There have been numerous articles written on the topic of millennials, with emerging focus given on how millennial adults are disrupting the corporate workforce. The New York Times recently published an article 'Marketers Are Sizing Up the Millennials', and the unanimous concern by marketers was the apparent lack of brand loyalty. A generation that has more choices open to them than any generation before them, it has made it more difficult for marketers to predict their consumer behaviour patterns. McDonald's Global Chief Brand Officer Steve Easterbrook described Millennials as:
"Promiscuous in their brand loyalty...it makes it harder work for all of us to earn the loyalty of the millennial generation."
So why are millennials so fickle with their brand loyalty?
This growing concern for marketers is tied to the unique characteristics of this generation. In a nutshell: millennials are overwhelmingly digital natives, increasingly concerned with corporate social responsibility, and as the generation that came of age during the GFC, more frugal than their predecessors. As more millennials begin to enter the market and have cash to burn, the question raised is- how can my company appeal to this tech-savvy generation?
To no one's surprise, much of the focus spent on engaging with millennials is via online avenues. A generation that has been raised to be interconnected in a global marketplace, millennials do their homework before committing to any brand or product. More than any other generation, mobile technology and social media have transformed the spending habits of young people. Social media in particular, has shaped how this generation 'shares its thoughts and extends its influence over others.' This has seen a rise of 'social influencers' unique to this generation, with the phenomenon of bloggers who have cultivated an authentic relationship with their readers, resonating with young people and influencing their purchasing decisions.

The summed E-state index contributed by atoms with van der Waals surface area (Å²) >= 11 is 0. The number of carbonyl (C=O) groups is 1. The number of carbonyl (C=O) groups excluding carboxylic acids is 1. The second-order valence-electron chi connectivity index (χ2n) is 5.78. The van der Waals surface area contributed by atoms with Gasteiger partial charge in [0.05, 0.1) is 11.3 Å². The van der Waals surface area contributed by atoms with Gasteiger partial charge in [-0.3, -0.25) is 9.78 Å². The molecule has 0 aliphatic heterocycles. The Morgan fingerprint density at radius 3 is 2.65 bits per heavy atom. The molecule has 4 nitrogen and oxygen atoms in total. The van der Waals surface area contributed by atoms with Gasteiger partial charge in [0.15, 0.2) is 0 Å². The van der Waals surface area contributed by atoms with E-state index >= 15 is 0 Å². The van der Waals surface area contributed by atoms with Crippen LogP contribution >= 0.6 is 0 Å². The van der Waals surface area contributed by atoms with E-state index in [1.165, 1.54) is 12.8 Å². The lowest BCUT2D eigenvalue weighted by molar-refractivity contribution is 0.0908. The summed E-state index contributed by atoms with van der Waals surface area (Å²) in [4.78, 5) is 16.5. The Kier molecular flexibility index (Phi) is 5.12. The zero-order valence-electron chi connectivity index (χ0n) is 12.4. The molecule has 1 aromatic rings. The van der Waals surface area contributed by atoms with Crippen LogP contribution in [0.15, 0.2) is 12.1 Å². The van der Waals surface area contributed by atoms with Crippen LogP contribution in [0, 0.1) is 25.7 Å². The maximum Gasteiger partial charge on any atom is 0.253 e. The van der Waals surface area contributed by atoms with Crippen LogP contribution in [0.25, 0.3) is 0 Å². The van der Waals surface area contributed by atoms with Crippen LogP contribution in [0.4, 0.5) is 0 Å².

In contrast with the baby boomers, millennials are more 'aware of a product's and issues and therefore consumers are much less brand loyal.' Thus a smart company will be active on social media, demonstrating engagement with their consumers and show that they are 'keeping their consumers well informed and up to date, not just on what's in the market now, but what coming next'. It is also no coincidence that fast-food chains that have rebranded themselves as socially responsible have fared better with young people. McDonalds's key competitors Chipotle and Panera, largely responsible for McDonald's 'millennial problem', have crafted an image of social responsibility through offering organic ingredients and pork from 'naturally raised' pigs.
When marketing to a generation that is notoriously fickle with aligning itself with one brand, millennials place high value on companies that value corporate social responsibility and makes the effort to make the world a better place. While key characteristics can be made about this generation, Ad Age reports "size estimates for this demographic group range anywhere from 59 million to 80 million." Indeed the lack of agreement on the precise age group of this generation has made it more confusing when attempting to market to a demographic with such a large age gap. Yet with millennials already representing $1.3 trillion in consumer spending, it is worthwhile for companies to approach marketing to this demographic with a renewed focus on appealing to their values, identifying their influencers, and strategic social media engagement.